Cryptocurrency mining, the world’s latest craze, has had quite an unexpected side effect: it has hindered the the scientific pursuit of extraterrestrial life.
“We’d like to use the latest GPUs [graphics processing units]… and we can’t get ’em,” says Dan Werthimer, the co-founder of SETI@home, a subsidiary of Search for Extraterrestrial Intelligence (SETI) project at University of California, Berkeley.
According to a BBC report, alien hunters rely heavily on computing power — and they need a lot of it. GPUs, or video cards, originally created for gaming graphics, are also quite suitable for processing vast amounts of data simultaneously, which makes them very useful for both cryptocurrency mining and space radio signal processing.
Bitcoin mining — the process by which users lend their computational power to the cryptocurrency system in exchange for a small payment in electronic coins — has created an especially high demand for GPUs, a demand retailers are not always able to catch up with.
“This is a new problem, it’s only happened on orders we’ve been trying to make in the last couple of months,” Wertheimer told BBC.
He explained that scientists looking for extraterrestrial intelligent life rely primarily on analyzing radio signals from space. The problem is that they have to listen to all frequencies at once, since no one knows at what frequency an alien might broadcast. Therefore, the computer must not only listen to all frequencies all time, but also run the sounds through a series of de-modulators, trying to discern an intelligent signal from random natural noise.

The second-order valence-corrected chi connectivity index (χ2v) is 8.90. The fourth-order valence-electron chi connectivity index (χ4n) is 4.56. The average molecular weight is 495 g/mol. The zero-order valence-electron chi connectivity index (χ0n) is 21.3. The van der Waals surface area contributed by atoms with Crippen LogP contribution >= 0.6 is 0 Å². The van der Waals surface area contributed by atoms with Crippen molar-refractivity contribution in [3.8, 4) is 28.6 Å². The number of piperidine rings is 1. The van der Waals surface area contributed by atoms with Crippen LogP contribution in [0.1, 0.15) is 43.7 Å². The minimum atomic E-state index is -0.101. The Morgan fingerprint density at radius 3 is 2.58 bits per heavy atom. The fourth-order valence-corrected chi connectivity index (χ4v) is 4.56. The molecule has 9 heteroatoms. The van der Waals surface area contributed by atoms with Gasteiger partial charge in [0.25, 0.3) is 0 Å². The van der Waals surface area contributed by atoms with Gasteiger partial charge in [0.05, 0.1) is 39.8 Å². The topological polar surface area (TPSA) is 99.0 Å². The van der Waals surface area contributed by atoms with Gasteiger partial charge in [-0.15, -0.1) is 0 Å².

“At SETI we want to look at as many frequency channels as we possibly can because we don’t know what frequency ET will be broadcasting on and we want to look for lots of different signal types — is it AM or FM, what communication are they using?” Werthimer explains.
However, cryptocurrency mining has caused the cost of the GPUs to skyrocket, nearly doubling in price, thanks in particular to the rise in Ethereum cryptocurrency mining.
The BBC notes that a UC Berkeley team of researchers was hoping to expand their GPU capability at their telescope lab: they went to spend a National Science Foundation grant but realized their money wouldn’t go as far as planned because the cost of their target GPU hardware had risen so drastically.
“We’ll be able to weather it but it is coming out of our contingency budget,” says Aaron Parsons at the University of California at Berkeley.
Wertheimer was less lucky than his colleague: despite the money, he could not find GPUs in retail at all.
“We’ve got the money, we’ve contacted the vendors, and they say, ‘We just don’t have them’,” Werthimer told the BBC.
In a conference call last week, Nvidia’s chief executive told investors the company was “working really hard” to “catch up with supply” and get GPUs to the marketplace.
Between hardcore bitcoin miners and hardcore telescope scientists, casual gamers might find themselves in a rather difficult situation.